Mexican billionaire Carlos Slim increased his stake in The New York Times for the second time in the last two months. It was revealed last week that he purchased another 850,000 shares, bringing his ownership stake to 11.9 million shares, or 8.1% of the company.
Slim, who had previously lent the company $250 million when the Times was under a severe cash squeeze, also owns warrants to purchase another 15.9 million shares which if exercised would boost his ownership of the company’s class A shares to 19%.
According to Bloomberg, Slim spokesman Arturo Elias said in an email that “The New York Times is a great media company, with a great name, excellent content and very good management,” when asked about the additional investment in the paper.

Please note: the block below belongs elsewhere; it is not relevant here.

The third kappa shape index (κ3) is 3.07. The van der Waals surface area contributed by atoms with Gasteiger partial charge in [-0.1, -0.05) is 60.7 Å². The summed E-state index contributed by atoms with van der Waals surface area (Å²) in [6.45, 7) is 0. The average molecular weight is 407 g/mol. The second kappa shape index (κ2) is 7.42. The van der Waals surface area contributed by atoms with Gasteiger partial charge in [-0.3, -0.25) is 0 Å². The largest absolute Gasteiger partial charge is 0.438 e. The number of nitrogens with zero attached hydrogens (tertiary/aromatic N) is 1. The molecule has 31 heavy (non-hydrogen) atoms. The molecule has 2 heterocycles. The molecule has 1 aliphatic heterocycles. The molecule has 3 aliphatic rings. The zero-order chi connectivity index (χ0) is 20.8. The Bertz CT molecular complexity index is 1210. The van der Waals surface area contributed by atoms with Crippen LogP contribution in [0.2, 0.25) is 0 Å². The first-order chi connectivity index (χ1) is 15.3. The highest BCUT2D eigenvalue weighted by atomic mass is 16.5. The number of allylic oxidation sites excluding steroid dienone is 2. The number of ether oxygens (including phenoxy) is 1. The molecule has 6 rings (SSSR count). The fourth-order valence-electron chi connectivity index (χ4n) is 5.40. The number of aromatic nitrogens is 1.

Though there are rumors that Slim’s moves are aimed at taking control of the company, he denied that he is interested in doing so last month in an interview with The Daily Beast. It seems unlikely anyway since the Sulzberger family controls the voting shares of the company and Slim would need them to agree to a sale much like Rupert Murdoch’s purchase of The Wall Street Journal from the Bancroft family.
With a takeover virtually out of the question and the company’s profits in the doldrums it is hard to calculate exactly what Slim sees in the company except for a chance to potentially influence the direction of the newspaper with regard to Mexican affairs.
Slim’s investment in the Times is singlehandedly keeping the stock from totally tanking, but once the warrants expire in 2015 don’t be surprised if he decides to sell out and move on to something more lucrative financially.